Minnie and Mickey perform on the treble end



Justice Ginsberg makes another appearance overlooking the living room from the mantle.



A last futile attempt to take a sharp photograph.


Paterson has two hand drilled .30mm pinholes 60mm from the film, one on the axis and one 13mm above it. The 35mm front of the Variable Cuboid has a hand drilled .20mm pinhole mounted on a continuous rising front with 11mm of travel. Both have 6x6cm frames. The Kentmeres were semistand developed together in Rodinal 1:100.

There are seven frames left in the Silver Dragon.

Saturday, May 18, 2024

Coco Neige

 

The last Populist template with the new internal structure that needed to be checked was the 60mm.

Occasionally we receive an issue of 31 Rue Cambon, Chanel's semi-annual journal. This one's cover was made from unusually thick and stiff cardstock with a penetrating gaze prominenty featured. In the past in order to spread an image across the whole front of the camera, it took two copies, one for the camera body, and one for the shutter. We only received one copy of this issue. If the shutter covered the entire front of the camera, I realized it would be simple to make the cutouts for the shutter and shutter handle and keep the image whole.

The camera back used a similar scheme with the inside back cover giving the camera a name. In the snowy springtime in Wisconsin it seemed appropriate.

A rather extravagant material. These magazines can go for twenty bucks on eBay.



Followers of the Lensless Podcast Facebook group may recall me recently expressing wonderment at how easy it was to drill an almost perfect .30mm pinhole by hand. That was the one for this 60mm camera, which is extremely long in the pinhole world, but is actually moderately wide angle: 53 degrees. It's a mystery to me why almost all pinhole cameras for sale are of the ultra-wide 90 to 120 degree angle of view. There are probably two reasons. Perfectly rectilinear ultra-wide angle lenses weren't even available until the 1950s and were always rare and very expensive until the iPhone made them ubiquitous. The other oft cited reason is that the equations for diffraction demonstrate that shorter distances to the image plane show better optimal performance (ergo "sharpness") overall, and at faster f ratios. Working at f200 isn't all that big a deal with ISO 400 film, and you'll have to be the judge whether the images are too soft.


The last two cameras made from Chanel materials produced posts featuring Chanel products, but I've sort of exhausted those that are locally available. I carried this camera around for a month looking for an appropriate use before finally being inspired by this month's theme for the Fox Valley Photography Group.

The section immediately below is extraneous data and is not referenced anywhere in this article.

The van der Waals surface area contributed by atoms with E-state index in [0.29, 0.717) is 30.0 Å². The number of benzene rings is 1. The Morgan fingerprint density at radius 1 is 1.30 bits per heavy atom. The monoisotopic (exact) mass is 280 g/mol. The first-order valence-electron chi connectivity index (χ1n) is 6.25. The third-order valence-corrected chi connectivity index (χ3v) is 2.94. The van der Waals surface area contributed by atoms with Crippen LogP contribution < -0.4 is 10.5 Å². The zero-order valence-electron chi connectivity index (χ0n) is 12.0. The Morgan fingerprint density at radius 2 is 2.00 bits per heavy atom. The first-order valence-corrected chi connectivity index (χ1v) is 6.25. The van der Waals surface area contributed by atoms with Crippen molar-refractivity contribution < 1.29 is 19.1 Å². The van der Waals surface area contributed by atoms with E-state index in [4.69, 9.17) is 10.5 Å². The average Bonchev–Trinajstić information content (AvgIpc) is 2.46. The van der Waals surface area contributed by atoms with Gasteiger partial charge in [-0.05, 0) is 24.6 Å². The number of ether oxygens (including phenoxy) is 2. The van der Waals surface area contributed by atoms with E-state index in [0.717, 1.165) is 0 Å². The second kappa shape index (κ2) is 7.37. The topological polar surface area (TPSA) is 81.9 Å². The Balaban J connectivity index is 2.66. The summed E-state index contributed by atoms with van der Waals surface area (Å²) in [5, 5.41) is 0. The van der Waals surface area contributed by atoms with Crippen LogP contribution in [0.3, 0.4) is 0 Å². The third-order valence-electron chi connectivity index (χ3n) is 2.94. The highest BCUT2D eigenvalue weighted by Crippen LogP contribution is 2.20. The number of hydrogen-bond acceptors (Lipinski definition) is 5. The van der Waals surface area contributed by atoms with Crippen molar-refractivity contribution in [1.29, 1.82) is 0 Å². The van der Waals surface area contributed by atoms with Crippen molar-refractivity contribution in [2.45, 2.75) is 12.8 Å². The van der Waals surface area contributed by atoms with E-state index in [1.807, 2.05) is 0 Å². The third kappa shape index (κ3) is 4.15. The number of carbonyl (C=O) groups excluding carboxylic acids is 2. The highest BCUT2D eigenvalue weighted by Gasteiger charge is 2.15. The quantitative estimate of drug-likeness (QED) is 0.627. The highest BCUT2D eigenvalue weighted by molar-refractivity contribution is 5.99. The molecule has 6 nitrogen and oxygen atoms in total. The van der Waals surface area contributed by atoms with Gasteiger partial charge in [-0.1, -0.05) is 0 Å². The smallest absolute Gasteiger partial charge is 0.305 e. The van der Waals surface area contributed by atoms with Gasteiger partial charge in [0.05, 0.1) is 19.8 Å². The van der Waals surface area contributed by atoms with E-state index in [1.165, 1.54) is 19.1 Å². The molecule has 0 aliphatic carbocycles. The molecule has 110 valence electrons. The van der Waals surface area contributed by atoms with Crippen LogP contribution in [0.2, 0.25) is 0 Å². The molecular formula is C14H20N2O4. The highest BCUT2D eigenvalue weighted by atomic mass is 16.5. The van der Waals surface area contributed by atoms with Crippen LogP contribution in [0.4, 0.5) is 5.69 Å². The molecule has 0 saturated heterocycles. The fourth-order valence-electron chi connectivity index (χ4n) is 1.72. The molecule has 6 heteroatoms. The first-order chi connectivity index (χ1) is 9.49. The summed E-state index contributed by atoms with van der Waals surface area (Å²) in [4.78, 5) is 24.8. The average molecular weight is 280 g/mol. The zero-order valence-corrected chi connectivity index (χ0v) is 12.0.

It's a two part concept. First, go to an unfamiliar place and find many different pictures to take in the space around you. A coffee shop was used as an example. Then display nine of those in a 3x3 grid.

I would draw a lot of attention trying to do this in a public place, and most likely be in the way. At home I could probably find nine photographs I've already done of each room. Sarah's studio is one place I don't spend much time in. When I go in to borrow the Nikon or some other tool, I always end up getting distracted looking at some artifact on display. It was the perfect inspiration for both the camera and the challenge.

In addition to it being a pretty tight space for a tripod, it's a bit dim for pinhole. I had seen the small, practically weightless, inexpensive USB powered LEDs that can be mounted on a camera's accessory shoe. Not a lot of light in the pinhole world, but I was planning on using it rather close up. It was a little harsh so I attached a milk bottle for a diffuser to it with rubber bands, and mounted it on a boom mic stand so it could be positioned from behind the tripod. That reduced the exposures from an hour and a half to five or ten minutes, although a few were long exposures with just the room lights.

The shelves are full of objet d'art and artist's supplies.


A mug full of tools.


More artist's tools and supplies.



The inspiration board.



A stack of boxes and books.



A still life on the desk.



Ms. Ivy's collection of hats and bags.



The minimalism of the electric piano contrasts with the profusion of texture and color.



The earring carrousel.



Planning for spooky season.



Kirk's Folly's Seaview Moons are translucent. The expression and color changes as you move the light.



Scarves and shawls on the back of the door.



I haven't decided what I'm going to do about the 3x3 grid.  They may just get a 4x3 grid to better align with my 120 film.